The thing is, you can see the people manipulating the horse – two standing inside the "body" of the beast, their legs always visible below its torso, between the front and back legs; the third not even partially obscured as they are but always standing in plain sight by the animal's head, where you see him moving it with his hand and a rod that connects to the back of its skull. They're there, all right, but it doesn't matter. Once the puppeteers begin working that life-sized structure of cane, aluminum, wire, and plastic, lifting and lowering its hooves, flicking its fabric tail, shaking its massive head, pricking its ears – every movement so painstakingly modeled on actual equine behavior – that horse comes alive before you. The fact that the humans are connected becomes irrelevant; a fourth presence is with them, an independent, animated, animal presence.
That "disappearing act" is something that Basil Jones and Adrian Kohler, founders of the Handspring Puppet Company, are "deeply proud of" with regard to their work on War Horse. The two had been making sophisticated puppet theatre in South Africa for more than a quarter-century when they were offered the opportunity to collaborate on the National Theatre of Great Britain's adaptation of the Michael Morpurgo novel. It was a demanding assignment, given that the story takes its titular creature from an English farm to the battlefields of World War I, where it confronts enemy soldiers, barbed wire, and even a tank. Moreover, the horse, Joey, is present in nearly every scene and to convey the depth of Joey's bond with Albert, the farmboy who cares for him, having Albert ride Joey was vital. But as Kohler and Jones explained in a 2011 TED talk, having already developed a series of complicated animal puppets – a hyena for Faustus in Africa, a life-sized giraffe for Tall Horse – gave them a leg up on the problem, so to speak. Working with Thys Stander, Handspring's chief puppetmaker, they came up with the relatively lightweight framework – roughly 65-90 pounds – and the system of levers and pulleys that allowed enough range of motion for puppeteers to mimic a horse's moves. Intense study of horses on film and in person helped them make those moves mesmerizingly lifelike.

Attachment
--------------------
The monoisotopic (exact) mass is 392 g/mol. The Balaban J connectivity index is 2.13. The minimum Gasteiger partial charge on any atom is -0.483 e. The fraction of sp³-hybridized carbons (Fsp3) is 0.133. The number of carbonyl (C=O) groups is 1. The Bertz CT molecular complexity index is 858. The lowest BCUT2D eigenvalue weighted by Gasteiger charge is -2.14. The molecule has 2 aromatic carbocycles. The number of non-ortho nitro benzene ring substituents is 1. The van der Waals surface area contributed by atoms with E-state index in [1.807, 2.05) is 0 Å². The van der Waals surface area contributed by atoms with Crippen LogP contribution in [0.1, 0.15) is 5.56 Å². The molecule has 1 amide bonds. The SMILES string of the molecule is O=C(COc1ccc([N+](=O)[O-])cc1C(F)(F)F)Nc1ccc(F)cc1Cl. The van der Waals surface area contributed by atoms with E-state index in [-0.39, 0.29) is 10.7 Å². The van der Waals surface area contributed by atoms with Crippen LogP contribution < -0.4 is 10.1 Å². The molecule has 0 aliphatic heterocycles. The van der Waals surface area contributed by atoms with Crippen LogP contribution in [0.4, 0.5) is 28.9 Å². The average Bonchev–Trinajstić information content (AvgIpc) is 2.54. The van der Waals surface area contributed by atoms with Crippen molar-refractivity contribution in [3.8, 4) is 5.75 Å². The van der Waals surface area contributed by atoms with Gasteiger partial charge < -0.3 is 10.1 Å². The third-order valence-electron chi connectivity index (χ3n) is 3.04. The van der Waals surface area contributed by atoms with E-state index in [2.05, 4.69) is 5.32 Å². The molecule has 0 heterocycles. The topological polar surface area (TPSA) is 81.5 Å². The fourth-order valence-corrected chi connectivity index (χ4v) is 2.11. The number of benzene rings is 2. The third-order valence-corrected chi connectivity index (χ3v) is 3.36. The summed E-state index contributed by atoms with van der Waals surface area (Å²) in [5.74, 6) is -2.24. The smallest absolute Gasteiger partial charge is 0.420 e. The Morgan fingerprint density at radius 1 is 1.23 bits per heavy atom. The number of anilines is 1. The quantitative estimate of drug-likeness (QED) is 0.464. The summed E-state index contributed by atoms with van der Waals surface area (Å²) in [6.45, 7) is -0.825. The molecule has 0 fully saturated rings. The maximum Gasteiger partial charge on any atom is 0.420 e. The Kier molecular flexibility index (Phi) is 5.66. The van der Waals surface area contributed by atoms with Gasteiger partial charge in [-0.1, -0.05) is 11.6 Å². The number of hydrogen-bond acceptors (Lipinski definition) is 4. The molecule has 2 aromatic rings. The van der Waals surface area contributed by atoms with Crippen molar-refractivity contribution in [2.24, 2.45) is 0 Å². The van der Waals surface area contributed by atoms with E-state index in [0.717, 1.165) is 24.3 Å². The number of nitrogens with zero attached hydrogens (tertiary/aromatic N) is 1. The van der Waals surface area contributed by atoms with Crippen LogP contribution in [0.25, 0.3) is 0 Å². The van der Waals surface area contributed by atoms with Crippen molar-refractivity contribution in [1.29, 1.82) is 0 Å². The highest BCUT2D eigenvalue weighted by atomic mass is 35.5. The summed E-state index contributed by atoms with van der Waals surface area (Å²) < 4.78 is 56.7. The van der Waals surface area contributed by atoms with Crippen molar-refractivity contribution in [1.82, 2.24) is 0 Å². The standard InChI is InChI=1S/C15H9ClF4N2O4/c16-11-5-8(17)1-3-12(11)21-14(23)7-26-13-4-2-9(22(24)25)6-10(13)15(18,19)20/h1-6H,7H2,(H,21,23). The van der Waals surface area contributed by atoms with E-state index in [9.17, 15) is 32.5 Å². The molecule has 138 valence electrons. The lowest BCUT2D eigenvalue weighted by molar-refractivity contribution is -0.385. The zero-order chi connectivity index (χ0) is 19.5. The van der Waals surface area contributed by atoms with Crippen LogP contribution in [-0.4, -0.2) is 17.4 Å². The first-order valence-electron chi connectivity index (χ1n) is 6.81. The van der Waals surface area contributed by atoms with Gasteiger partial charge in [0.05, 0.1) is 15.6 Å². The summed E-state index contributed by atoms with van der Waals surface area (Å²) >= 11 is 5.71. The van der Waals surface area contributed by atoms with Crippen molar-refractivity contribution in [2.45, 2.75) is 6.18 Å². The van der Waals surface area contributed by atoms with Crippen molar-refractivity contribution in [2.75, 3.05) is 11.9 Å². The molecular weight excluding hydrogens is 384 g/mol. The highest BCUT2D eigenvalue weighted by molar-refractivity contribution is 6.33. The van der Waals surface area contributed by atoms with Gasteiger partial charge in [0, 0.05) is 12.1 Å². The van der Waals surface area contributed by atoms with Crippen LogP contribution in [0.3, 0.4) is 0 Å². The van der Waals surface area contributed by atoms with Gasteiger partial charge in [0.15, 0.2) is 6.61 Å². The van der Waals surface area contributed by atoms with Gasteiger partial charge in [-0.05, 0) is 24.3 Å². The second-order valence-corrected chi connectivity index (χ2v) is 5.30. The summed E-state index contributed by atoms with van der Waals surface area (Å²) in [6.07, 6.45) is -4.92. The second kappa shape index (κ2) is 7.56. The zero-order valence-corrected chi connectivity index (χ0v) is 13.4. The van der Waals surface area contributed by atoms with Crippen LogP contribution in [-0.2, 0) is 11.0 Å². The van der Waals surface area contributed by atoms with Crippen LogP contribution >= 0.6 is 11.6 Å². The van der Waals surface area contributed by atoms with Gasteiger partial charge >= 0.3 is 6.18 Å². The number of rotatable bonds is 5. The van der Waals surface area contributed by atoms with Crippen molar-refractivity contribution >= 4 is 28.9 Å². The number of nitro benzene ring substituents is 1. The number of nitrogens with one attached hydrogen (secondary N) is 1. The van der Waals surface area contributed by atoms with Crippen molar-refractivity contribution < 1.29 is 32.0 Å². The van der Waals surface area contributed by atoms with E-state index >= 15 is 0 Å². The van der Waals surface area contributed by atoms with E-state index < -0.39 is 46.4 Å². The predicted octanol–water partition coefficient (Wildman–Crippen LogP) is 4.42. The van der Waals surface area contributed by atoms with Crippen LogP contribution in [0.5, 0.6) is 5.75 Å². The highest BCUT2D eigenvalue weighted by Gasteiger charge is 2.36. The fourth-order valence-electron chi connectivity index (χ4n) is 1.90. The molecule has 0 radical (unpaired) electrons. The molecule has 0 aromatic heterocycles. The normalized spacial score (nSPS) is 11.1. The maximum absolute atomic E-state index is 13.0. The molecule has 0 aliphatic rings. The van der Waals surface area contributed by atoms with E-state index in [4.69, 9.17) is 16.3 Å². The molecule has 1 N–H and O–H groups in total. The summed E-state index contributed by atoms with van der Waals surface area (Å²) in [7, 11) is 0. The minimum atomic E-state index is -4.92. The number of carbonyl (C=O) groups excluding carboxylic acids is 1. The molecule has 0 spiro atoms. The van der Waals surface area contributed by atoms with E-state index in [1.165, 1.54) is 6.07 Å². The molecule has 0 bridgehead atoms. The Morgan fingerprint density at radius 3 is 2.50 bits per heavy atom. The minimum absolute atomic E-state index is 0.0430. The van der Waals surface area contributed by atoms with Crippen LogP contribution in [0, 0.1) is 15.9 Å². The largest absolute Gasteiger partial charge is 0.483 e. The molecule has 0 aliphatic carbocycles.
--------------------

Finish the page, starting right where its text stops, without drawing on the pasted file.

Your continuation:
Anyone thinking they can skip the stage version because they saw Steven Spielberg's 2011 film should think again. The difference between that treatment of the material and this is the difference between the screen version of The Lion King and its Broadway counterpart; the former is a cinematic approach, while the latter takes full advantage of theatricality to tell the tale. As Julie Taymor did with the Disney musical, stage directors Marianne Elliott and Tom Morris did with War Horse, employing some of theatre's most ancient and artificial devices with no effort to hide or disguise them from the audience. They embrace the theatricality of the puppets, and the result is, in the words of the New York Times' Ben Brantley, "ineffably theatrical magic." Having seen the production in London five years ago, I have to agree. This show works some powerful enchantment, investing this inanimate creature with so much life and reality that you come to care more deeply for it than for some of the humans onstage. What might be simply another variation on the familiar boy-meets-animal, boy-loses-animal, boy-gets-animal-back tale is imbued with wonder, making it thrilling and moving in unexpected and memorable ways. See for yourself, because this strikes me as one of those instances where seeing is believing.
War Horse runs May 6-11, Tuesday-Friday, 8pm; Saturday, 2 & 8pm; Sunday, 1 & 7pm, at Bass Concert Hall, 2350 Robert Dedman. For more information, call 512/477-6060 or visit www.texasperformingarts.org.
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